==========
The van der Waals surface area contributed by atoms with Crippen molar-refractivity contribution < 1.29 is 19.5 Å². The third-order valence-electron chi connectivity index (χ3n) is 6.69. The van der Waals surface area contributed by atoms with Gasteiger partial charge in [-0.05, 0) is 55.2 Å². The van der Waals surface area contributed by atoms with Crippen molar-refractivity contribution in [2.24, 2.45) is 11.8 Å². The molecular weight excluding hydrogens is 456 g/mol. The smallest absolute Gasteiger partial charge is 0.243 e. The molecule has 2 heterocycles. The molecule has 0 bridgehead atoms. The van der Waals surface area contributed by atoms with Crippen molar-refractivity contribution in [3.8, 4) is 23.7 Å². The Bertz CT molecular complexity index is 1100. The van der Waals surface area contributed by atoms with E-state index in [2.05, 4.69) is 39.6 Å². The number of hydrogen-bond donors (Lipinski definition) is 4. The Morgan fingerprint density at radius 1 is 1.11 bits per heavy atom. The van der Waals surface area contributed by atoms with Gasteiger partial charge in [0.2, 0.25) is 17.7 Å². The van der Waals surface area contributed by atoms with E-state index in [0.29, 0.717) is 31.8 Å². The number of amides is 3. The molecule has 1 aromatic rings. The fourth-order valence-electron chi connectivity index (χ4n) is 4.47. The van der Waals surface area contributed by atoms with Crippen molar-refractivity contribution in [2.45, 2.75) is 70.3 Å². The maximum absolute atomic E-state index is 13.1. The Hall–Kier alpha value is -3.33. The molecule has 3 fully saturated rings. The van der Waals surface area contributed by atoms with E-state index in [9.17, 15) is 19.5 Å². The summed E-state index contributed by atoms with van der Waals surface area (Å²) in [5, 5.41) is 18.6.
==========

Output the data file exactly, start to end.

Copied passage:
The van der Waals surface area contributed by atoms with Crippen molar-refractivity contribution < 1.29 is 19.5 Å². The third-order valence-electron chi connectivity index (χ3n) is 6.69. The van der Waals surface area contributed by atoms with Gasteiger partial charge in [-0.05, 0) is 55.2 Å². The van der Waals surface area contributed by atoms with Crippen molar-refractivity contribution in [2.24, 2.45) is 11.8 Å². The molecular weight excluding hydrogens is 456 g/mol. The smallest absolute Gasteiger partial charge is 0.243 e. The molecule has 2 heterocycles. The molecule has 0 bridgehead atoms. The van der Waals surface area contributed by atoms with Crippen molar-refractivity contribution in [3.8, 4) is 23.7 Å². The Bertz CT molecular complexity index is 1100. The van der Waals surface area contributed by atoms with E-state index in [2.05, 4.69) is 39.6 Å². The number of hydrogen-bond donors (Lipinski definition) is 4. The Morgan fingerprint density at radius 1 is 1.11 bits per heavy atom. The van der Waals surface area contributed by atoms with Gasteiger partial charge in [0.2, 0.25) is 17.7 Å². The van der Waals surface area contributed by atoms with E-state index in [0.29, 0.717) is 31.8 Å². The number of amides is 3. The molecule has 1 aromatic rings. The fourth-order valence-electron chi connectivity index (χ4n) is 4.47. The van der Waals surface area contributed by atoms with Crippen molar-refractivity contribution in [2.45, 2.75) is 70.3 Å². The maximum absolute atomic E-state index is 13.1. The Hall–Kier alpha value is -3.33. The molecule has 3 fully saturated rings. The van der Waals surface area contributed by atoms with E-state index in [9.17, 15) is 19.5 Å². The summed E-state index contributed by atoms with van der Waals surface area (Å²) in [5, 5.41) is 18.6.